Correct metadata on your page allows search engines and social media tools to easily locate and index relevant information such as author, date, title, product information. Luckily tools like WordPress and WooCommerce do this for you, and Google webmasters tools reports on schema objects found and any problems:
The Google Structured Data testing tool analyses any page to show further detail of all the markup found on the page and any issues.
Facebook uses tags in the header rather than markup in the body – see opengraph documentation – numerous tools are available including Yoast to help output this for you. To test the results use Facebook Sharing debugger and related links.
Point of attention:
- Custom themes may change the markup or produce invalid markup so need special testing.
- Custom post or product type extensions may need both markup and opengraph added.
Focus your efforts
Prioritise optimization efforts, use the 80-20 rule and consider what are the key points which will give the maximum benefit:
- Google has about 77% market share globally, so unless you are specifically targeting China or Russia or other market where Google and Facebook are not dominant, you should focus on Google and Facebook. If you are targeting China, get specialist help.
- The same applies for performance optimization (below) – it’s a never ending task with diminishing returns, make sure the basics are done first.
One of the classic ways to get more visibility is link sharing. Google originally worked primarily from calculating the popularity of a site based on the number of links to that site and this is still a main factor.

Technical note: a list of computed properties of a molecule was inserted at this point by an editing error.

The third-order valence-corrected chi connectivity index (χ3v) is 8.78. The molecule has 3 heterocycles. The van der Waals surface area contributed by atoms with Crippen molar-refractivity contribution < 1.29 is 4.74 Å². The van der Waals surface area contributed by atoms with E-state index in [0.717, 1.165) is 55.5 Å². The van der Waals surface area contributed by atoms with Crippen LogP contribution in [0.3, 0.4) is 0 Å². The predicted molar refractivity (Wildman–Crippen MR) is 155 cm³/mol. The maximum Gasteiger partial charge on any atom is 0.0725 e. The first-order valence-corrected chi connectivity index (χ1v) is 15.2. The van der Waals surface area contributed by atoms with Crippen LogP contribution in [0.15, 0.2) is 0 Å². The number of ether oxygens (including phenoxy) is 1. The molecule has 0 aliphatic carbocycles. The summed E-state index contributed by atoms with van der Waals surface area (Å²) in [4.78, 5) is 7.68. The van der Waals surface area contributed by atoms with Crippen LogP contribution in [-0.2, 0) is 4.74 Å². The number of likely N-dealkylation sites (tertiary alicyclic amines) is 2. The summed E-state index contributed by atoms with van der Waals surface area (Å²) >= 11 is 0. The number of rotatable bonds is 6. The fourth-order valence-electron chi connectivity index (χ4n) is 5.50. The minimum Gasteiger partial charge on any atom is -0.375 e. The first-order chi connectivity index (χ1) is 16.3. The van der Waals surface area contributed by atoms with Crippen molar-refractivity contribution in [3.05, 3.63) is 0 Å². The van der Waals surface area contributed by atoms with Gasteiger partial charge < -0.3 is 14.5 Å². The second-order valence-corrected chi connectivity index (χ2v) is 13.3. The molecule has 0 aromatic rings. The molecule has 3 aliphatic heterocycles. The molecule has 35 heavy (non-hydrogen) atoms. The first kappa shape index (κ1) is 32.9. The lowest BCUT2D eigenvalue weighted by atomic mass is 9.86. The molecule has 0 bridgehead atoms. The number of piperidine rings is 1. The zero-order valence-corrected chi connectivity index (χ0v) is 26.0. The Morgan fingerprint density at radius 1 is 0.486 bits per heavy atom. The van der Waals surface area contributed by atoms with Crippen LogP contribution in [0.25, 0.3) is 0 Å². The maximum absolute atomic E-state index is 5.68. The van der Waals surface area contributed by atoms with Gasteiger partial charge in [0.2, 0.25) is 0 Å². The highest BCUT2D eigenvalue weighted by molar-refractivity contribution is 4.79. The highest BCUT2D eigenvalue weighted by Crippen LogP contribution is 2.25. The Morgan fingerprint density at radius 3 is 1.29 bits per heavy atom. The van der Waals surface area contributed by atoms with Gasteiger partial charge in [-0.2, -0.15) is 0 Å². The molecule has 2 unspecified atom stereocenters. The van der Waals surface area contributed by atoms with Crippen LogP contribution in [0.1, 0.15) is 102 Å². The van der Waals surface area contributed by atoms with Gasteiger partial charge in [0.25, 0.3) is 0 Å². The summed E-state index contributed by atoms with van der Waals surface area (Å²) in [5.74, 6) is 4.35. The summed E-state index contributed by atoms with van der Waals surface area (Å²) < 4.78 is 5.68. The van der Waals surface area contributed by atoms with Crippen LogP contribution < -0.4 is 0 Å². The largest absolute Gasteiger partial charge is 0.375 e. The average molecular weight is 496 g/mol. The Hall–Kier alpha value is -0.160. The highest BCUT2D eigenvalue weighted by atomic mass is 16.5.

A few tips here:
- Repost content from your site, especially to Pinterest and Google-owned sites such as Google Plus itself, Blogger, YouTube – Google at least appears to give more ranking to it’s own sites..
- Participate in communities and grow your own: if the communities are hosted on your site or at least mention your site in your staff profiles etc, that all helps
- Share yourself: publish to own brand social media accounts – several tools do to this the simplest using RSS: check your RSS feeds are useful and consider customizing them to ensure images and hashtags can be included.
- Google webmasters tools and your own server logs can help you analyze what is linking to you. Bear in mind that links from Facebook, Wikipedia etc are not counted.
Advertising and Paid SEO
There are various forms of advertising and paid SEO, some of them above board and others frankly cheating. Observations:
- unless your content is good enough to attract interest and a high conversion rate, advertising outlay is unlikely to attract a return. Well targeted adverts may cost up to 0.5USD per click which can add up quickly.
- adverts are not always well targeted, and even if targeted may still appear in odd and even unsavoury contexts.
- when paying for advertising or articles on someone else’s site consider the effect of the additional level of indirection on the compound conversion rate: they may have millions of followers on Twitter, but if 0.1% of those click through to their site and 1% of those click through to your site, and 1% of those actually buy something then the effective conversion rate may be 0.1%*1%*1% or 1 conversion per 10 million twitter followers…